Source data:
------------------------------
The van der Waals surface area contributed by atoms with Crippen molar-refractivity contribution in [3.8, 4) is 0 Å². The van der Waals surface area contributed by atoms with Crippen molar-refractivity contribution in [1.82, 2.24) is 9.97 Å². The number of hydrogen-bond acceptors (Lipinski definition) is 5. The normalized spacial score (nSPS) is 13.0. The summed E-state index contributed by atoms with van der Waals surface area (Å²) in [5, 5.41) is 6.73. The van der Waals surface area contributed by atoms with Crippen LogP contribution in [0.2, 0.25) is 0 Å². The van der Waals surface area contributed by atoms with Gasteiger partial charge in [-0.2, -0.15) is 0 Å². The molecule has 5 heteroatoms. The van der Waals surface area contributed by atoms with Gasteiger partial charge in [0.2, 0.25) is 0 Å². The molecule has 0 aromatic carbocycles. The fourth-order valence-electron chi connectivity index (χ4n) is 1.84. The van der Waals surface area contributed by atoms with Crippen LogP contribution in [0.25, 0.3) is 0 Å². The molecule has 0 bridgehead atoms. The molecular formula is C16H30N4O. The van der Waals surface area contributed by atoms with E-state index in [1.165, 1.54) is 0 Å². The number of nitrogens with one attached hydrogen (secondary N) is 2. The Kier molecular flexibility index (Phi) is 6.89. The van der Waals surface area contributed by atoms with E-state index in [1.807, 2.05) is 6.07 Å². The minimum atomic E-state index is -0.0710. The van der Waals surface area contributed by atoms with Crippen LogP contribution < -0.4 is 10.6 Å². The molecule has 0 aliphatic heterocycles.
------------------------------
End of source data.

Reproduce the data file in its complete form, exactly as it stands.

The van der Waals surface area contributed by atoms with Crippen molar-refractivity contribution in [3.8, 4) is 0 Å². The van der Waals surface area contributed by atoms with Crippen molar-refractivity contribution in [1.82, 2.24) is 9.97 Å². The number of hydrogen-bond acceptors (Lipinski definition) is 5. The normalized spacial score (nSPS) is 13.0. The summed E-state index contributed by atoms with van der Waals surface area (Å²) in [5, 5.41) is 6.73. The van der Waals surface area contributed by atoms with Crippen LogP contribution in [0.2, 0.25) is 0 Å². The van der Waals surface area contributed by atoms with Gasteiger partial charge in [-0.2, -0.15) is 0 Å². The molecule has 5 heteroatoms. The van der Waals surface area contributed by atoms with Gasteiger partial charge in [0.2, 0.25) is 0 Å². The molecule has 0 aromatic carbocycles. The fourth-order valence-electron chi connectivity index (χ4n) is 1.84. The van der Waals surface area contributed by atoms with Crippen LogP contribution in [0.25, 0.3) is 0 Å². The molecule has 0 bridgehead atoms. The molecular formula is C16H30N4O. The van der Waals surface area contributed by atoms with E-state index in [1.165, 1.54) is 0 Å². The number of nitrogens with one attached hydrogen (secondary N) is 2. The Kier molecular flexibility index (Phi) is 6.89. The van der Waals surface area contributed by atoms with E-state index in [1.807, 2.05) is 6.07 Å². The minimum atomic E-state index is -0.0710. The van der Waals surface area contributed by atoms with Crippen LogP contribution < -0.4 is 10.6 Å². The molecule has 0 aliphatic heterocycles.